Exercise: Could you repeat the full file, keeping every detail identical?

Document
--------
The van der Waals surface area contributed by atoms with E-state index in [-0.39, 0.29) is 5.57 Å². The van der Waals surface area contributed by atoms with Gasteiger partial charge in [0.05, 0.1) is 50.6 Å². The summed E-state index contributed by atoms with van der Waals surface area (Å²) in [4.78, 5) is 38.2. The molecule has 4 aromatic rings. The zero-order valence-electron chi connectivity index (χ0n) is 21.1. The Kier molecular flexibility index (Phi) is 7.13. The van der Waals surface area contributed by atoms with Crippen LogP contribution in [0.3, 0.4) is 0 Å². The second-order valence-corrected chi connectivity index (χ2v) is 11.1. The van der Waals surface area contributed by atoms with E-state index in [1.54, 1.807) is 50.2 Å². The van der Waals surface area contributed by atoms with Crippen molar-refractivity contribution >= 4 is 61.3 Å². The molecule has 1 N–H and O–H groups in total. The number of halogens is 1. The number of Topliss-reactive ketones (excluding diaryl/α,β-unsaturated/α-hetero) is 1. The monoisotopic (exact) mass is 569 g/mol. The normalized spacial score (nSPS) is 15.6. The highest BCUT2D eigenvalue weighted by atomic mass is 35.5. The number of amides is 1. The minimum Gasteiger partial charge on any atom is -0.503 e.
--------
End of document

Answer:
The van der Waals surface area contributed by atoms with E-state index in [-0.39, 0.29) is 5.57 Å². The van der Waals surface area contributed by atoms with Gasteiger partial charge in [0.05, 0.1) is 50.6 Å². The summed E-state index contributed by atoms with van der Waals surface area (Å²) in [4.78, 5) is 38.2. The molecule has 4 aromatic rings. The zero-order valence-electron chi connectivity index (χ0n) is 21.1. The Kier molecular flexibility index (Phi) is 7.13. The van der Waals surface area contributed by atoms with Crippen LogP contribution in [0.3, 0.4) is 0 Å². The second-order valence-corrected chi connectivity index (χ2v) is 11.1. The van der Waals surface area contributed by atoms with E-state index in [1.54, 1.807) is 50.2 Å². The van der Waals surface area contributed by atoms with Crippen molar-refractivity contribution >= 4 is 61.3 Å². The molecule has 1 N–H and O–H groups in total. The number of halogens is 1. The number of Topliss-reactive ketones (excluding diaryl/α,β-unsaturated/α-hetero) is 1. The monoisotopic (exact) mass is 569 g/mol. The normalized spacial score (nSPS) is 15.6. The highest BCUT2D eigenvalue weighted by atomic mass is 35.5. The number of amides is 1. The minimum Gasteiger partial charge on any atom is -0.503 e.